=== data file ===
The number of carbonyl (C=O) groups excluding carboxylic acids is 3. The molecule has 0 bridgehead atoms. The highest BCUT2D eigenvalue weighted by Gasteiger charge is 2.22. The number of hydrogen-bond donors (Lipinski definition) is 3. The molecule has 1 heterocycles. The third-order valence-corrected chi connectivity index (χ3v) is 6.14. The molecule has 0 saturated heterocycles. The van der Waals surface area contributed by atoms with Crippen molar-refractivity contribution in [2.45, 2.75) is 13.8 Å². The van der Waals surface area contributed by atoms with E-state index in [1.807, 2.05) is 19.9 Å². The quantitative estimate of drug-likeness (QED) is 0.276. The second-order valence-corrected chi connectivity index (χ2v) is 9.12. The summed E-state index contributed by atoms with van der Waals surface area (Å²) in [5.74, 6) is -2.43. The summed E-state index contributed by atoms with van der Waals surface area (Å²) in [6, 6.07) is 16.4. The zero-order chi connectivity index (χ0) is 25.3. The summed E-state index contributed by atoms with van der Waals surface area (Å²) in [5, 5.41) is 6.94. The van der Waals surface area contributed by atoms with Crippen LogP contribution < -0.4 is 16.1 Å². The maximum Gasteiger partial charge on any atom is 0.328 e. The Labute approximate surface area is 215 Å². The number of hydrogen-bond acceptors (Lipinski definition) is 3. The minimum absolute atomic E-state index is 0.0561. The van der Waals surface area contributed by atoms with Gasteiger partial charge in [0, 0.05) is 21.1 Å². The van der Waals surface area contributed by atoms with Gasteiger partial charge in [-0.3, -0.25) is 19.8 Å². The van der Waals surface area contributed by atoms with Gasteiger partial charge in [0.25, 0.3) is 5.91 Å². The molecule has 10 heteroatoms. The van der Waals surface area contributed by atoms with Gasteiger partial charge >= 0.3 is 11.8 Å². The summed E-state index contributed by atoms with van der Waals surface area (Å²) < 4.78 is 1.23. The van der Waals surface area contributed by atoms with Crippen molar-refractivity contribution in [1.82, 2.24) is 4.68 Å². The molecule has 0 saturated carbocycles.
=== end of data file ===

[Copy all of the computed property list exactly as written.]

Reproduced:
The number of carbonyl (C=O) groups excluding carboxylic acids is 3. The molecule has 0 bridgehead atoms. The highest BCUT2D eigenvalue weighted by Gasteiger charge is 2.22. The number of hydrogen-bond donors (Lipinski definition) is 3. The molecule has 1 heterocycles. The third-order valence-corrected chi connectivity index (χ3v) is 6.14. The molecule has 0 saturated heterocycles. The van der Waals surface area contributed by atoms with Crippen molar-refractivity contribution in [2.45, 2.75) is 13.8 Å². The van der Waals surface area contributed by atoms with E-state index in [1.807, 2.05) is 19.9 Å². The quantitative estimate of drug-likeness (QED) is 0.276. The second-order valence-corrected chi connectivity index (χ2v) is 9.12. The summed E-state index contributed by atoms with van der Waals surface area (Å²) in [5.74, 6) is -2.43. The summed E-state index contributed by atoms with van der Waals surface area (Å²) in [6, 6.07) is 16.4. The zero-order chi connectivity index (χ0) is 25.3. The summed E-state index contributed by atoms with van der Waals surface area (Å²) in [5, 5.41) is 6.94. The van der Waals surface area contributed by atoms with Crippen LogP contribution < -0.4 is 16.1 Å². The maximum Gasteiger partial charge on any atom is 0.328 e. The Labute approximate surface area is 215 Å². The number of hydrogen-bond acceptors (Lipinski definition) is 3. The minimum absolute atomic E-state index is 0.0561. The van der Waals surface area contributed by atoms with Gasteiger partial charge in [0, 0.05) is 21.1 Å². The van der Waals surface area contributed by atoms with Gasteiger partial charge in [-0.3, -0.25) is 19.8 Å². The van der Waals surface area contributed by atoms with Gasteiger partial charge in [0.25, 0.3) is 5.91 Å². The molecule has 10 heteroatoms. The van der Waals surface area contributed by atoms with Gasteiger partial charge >= 0.3 is 11.8 Å². The summed E-state index contributed by atoms with van der Waals surface area (Å²) < 4.78 is 1.23. The van der Waals surface area contributed by atoms with Crippen molar-refractivity contribution in [1.82, 2.24) is 4.68 Å². The molecule has 0 saturated carbocycles.